Emilie and The Doctor
by Emilie Collyer
In 2013 my friend, writer Adam Ford, got in touch to ask if I’d be interested in submitting an idea for a Doctor Who Spoken Word event, as part of a 50th Anniversary Doctor Who Festival being presented by the Melbourne Library Service.
Adam and I had chatted about the Doctor a bit in the past, particularly how I’d never watched the show as a kid (too scary!) but had been reintroduced to it as an adult by my current partner, who has always been a fan. We wondered if this might be an interesting angle to explore as a contribution to this night of Who fandom in all its many forms.
I pitched the idea to the wonderful Aimee Rhodes who was coordinating the event and was super – almost ridiculously – excited when it got accepted.
Writing my piece, Love Poem to the Doctor was an act of the heart.
My poem is about how watching Doctor Who was a way for me to bond with not only my partner but his daughter. Our relationship was new at the time and watching the Doctor’s adventures was a shared activity to help us navigate the new family we were creating.
It was the first season in the 21st Century re-boot, with Christopher Eccleston at the helm, or – as I learned was the standard way to refer to the different incarnations – the 9th Doctor.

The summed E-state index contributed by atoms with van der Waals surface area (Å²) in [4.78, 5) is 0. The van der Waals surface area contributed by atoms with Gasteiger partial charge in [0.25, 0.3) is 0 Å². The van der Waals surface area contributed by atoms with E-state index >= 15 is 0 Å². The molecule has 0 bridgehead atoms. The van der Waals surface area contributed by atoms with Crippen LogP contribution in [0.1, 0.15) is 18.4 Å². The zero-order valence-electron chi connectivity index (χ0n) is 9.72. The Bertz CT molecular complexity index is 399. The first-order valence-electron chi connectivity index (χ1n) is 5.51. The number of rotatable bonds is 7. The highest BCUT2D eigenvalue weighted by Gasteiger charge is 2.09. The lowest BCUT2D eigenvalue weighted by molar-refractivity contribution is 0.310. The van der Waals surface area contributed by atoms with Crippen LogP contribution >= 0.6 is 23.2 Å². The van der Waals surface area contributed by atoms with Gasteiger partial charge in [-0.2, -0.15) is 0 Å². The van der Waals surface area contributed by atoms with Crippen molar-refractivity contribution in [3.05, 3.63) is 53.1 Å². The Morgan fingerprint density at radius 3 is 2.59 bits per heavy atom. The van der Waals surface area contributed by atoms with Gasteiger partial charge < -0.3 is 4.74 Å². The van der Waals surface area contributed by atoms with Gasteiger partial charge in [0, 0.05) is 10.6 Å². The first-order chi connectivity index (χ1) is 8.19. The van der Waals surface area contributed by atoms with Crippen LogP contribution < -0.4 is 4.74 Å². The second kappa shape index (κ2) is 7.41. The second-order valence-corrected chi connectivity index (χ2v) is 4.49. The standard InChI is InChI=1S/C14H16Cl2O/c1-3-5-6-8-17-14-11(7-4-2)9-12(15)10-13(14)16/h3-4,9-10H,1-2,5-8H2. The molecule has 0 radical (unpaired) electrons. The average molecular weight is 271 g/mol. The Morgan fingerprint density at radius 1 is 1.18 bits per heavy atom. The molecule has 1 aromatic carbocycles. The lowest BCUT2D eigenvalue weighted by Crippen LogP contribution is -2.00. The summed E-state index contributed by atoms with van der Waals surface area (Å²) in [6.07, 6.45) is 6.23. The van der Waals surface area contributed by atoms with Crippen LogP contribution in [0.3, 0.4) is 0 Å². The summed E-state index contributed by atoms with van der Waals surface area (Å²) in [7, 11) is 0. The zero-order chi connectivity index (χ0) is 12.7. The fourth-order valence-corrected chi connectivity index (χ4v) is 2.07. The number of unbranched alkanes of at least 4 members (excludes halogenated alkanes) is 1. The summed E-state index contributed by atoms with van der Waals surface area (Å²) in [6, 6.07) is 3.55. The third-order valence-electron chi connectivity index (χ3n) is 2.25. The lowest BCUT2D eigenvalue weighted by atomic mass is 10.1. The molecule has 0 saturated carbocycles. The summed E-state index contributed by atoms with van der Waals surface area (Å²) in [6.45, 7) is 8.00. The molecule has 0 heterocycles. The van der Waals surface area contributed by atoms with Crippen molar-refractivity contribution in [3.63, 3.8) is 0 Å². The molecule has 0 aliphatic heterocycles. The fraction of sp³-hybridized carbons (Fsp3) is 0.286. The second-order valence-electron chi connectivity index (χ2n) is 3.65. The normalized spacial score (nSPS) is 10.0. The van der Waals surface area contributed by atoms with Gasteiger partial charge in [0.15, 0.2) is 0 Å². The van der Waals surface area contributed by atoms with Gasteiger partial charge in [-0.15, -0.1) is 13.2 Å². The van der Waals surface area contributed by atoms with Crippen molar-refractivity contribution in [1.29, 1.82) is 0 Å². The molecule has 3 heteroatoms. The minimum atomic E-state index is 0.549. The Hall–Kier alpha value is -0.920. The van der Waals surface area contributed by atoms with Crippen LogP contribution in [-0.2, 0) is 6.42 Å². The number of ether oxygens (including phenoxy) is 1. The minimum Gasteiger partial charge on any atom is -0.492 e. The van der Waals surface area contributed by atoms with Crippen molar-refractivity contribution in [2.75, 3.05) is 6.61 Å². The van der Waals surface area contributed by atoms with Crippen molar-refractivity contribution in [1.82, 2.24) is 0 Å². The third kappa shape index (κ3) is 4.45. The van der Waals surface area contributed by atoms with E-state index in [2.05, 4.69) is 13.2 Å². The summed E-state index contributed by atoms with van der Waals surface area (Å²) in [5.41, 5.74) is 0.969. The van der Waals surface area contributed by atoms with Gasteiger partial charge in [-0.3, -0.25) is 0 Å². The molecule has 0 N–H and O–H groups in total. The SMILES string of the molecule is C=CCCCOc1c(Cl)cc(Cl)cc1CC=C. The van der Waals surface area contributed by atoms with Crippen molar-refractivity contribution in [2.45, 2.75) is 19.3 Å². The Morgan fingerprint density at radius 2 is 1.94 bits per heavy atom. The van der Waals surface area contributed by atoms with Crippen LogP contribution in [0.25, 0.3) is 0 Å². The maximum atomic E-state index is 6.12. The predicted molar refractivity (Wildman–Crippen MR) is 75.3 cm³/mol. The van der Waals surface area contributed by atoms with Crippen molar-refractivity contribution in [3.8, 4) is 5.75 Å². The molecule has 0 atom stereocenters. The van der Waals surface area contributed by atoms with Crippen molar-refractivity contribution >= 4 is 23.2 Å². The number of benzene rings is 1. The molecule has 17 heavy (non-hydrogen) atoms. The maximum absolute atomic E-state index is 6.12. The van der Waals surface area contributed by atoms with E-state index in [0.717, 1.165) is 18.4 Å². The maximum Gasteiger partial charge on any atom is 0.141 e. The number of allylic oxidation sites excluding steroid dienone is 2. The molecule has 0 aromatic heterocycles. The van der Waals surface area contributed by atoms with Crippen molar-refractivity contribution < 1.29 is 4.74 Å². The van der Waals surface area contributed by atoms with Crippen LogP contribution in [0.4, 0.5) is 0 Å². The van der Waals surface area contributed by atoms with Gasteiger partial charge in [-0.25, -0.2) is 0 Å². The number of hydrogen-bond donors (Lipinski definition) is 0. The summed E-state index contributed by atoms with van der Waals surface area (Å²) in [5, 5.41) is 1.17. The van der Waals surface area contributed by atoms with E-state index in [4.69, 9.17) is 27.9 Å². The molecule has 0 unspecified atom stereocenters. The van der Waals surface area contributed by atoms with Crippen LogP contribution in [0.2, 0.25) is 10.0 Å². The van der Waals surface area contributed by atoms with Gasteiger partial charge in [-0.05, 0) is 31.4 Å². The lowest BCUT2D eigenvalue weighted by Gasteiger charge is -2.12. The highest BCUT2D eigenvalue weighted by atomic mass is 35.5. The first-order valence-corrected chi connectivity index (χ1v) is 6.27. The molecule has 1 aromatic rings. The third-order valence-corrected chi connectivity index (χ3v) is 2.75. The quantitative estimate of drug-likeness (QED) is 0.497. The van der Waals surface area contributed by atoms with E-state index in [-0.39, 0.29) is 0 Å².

The fact that I was no expert on the show AND came to fandom late AND via a circuitous route was both exciting and terrifying. On the one hand it was liberating. There were no rules. I had carte blanche to express my own unique connection to the Doctor. The piece was personal, idiosyncratic and joyful to write.
On the terrifying side I was hyper aware of being part of an event with writers of amazing talent who ALSO had been Dr Who fans for years and knew the Whoniverse inside out.
And there would be an audience there, dedicated and long time fans. I worried that my piece would come across as too personal, not relevant or even interesting.
The event, with the wonderfully epic title: Not Quite the Big Finish: An Evening of Doctor Who Spoken Word was very special to be part of. I felt truly humbled to have been invited and accepted into the world and to be assured – as was coined by a couple of the other contributors – that there is no wrong way to be a Doctor Who fan.
Adam Ford spearheaded the idea to turn the pieces from this night into a book. Not only did he come up with the idea he drove the project so it actually happened. Another act of the heart.
If you love Doctor Who you’ll find much in this book to enrich your experience. Thoughtful essays about the show, its writing and politics, tributes to specific characters, memories of growing up with the Doctor as a constant companion.
But the book is also a great read for any ‘layperson’. You don’t have to be a fan, a nerd, or a Whovian to connect with the range of writing and ideas.
The details are specific but the themes universal. It’s full of deeply considered, intelligent, fun, ridiculous and – in all cases – heartfelt words about the many ways a relationship with a truly remarkable character touches and shapes so many lives.
Whose Doctor, the eBook, is available from here.
Emilie Collyer, John Richards, Philip Ashmore, Adam Form, Ben McKenzie, Jules Wilkinson, John Richards, LJ Maher, Karen Pickering, with introduction by Aimee Rhodes.